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Factors affecting climate

Latitude or distance from the equator

Temperatures drop the further an area is from the equator due to the curvature of the earth. In areas closer to the poles, sunlight has a larger area of atmosphere to pass through and the sun is at a lower angle in the sky. As a result, more energy is lost and temperatures are cooler.

In addition, the presence of ice and snow nearer the poles causes a higher albedo [albedo: A measure of how much sunlight a surface reflects. ], meaning that more solar energy is reflected, also contributing to the cold.

The effect of the Sun's rays

The effect of the Sun's rays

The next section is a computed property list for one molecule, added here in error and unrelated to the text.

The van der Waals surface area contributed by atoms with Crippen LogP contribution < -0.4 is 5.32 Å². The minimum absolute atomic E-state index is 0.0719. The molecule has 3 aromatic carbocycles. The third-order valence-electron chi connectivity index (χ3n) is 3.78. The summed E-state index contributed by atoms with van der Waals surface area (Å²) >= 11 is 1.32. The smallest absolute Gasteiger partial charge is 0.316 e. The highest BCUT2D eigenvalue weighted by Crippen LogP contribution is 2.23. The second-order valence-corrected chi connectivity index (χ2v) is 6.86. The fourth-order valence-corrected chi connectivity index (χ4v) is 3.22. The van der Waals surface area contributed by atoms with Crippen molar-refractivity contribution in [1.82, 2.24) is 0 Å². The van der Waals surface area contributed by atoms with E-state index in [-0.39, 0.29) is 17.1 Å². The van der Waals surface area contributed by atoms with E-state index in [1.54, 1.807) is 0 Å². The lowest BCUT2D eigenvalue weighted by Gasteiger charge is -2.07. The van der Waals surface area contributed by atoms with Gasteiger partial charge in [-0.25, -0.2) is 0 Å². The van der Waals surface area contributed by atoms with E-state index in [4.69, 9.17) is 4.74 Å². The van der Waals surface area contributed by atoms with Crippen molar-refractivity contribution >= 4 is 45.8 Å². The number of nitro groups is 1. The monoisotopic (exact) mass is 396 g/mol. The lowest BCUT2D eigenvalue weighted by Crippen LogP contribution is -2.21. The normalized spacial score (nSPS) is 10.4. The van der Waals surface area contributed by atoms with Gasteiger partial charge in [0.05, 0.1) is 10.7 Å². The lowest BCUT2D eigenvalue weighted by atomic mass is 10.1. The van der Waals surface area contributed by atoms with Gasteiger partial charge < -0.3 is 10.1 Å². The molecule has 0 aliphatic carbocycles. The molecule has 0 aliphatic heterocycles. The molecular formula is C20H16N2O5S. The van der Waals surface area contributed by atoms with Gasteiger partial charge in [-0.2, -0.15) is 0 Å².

Altitude or height above sea level

Locations at a higher altitude have colder temperatures. Temperature usually decreases by 1°C for every 100 metres in altitude.

Distance from the sea

Oceans heat up and cool down much more slowly than land. This means that coastal locations tend to be cooler in summer and warmer in winter than places inland at the same latitude and altitude. Glasgow, for example, is at a similar latitude to Moscow, but is much milder in winter because it is nearer to the coast than Moscow..

Ocean currents

Britain has a maritime climate. A warm ocean current called the North Atlantic Drift keeps Britain warmer and wetter than places in continental Europe.

The North Atlantic Drift

The North Atlantic Drift

Prevailing wind

The prevailing wind is the most frequent wind direction a location experiences. In Britain the prevailing wind is from the south west, which brings warm, moist air from the Atlantic Ocean. This contributes to the frequent rainfall. When prevailing winds blow over land areas, it can contribute to creating desert climates.

Back to Weather and climate index

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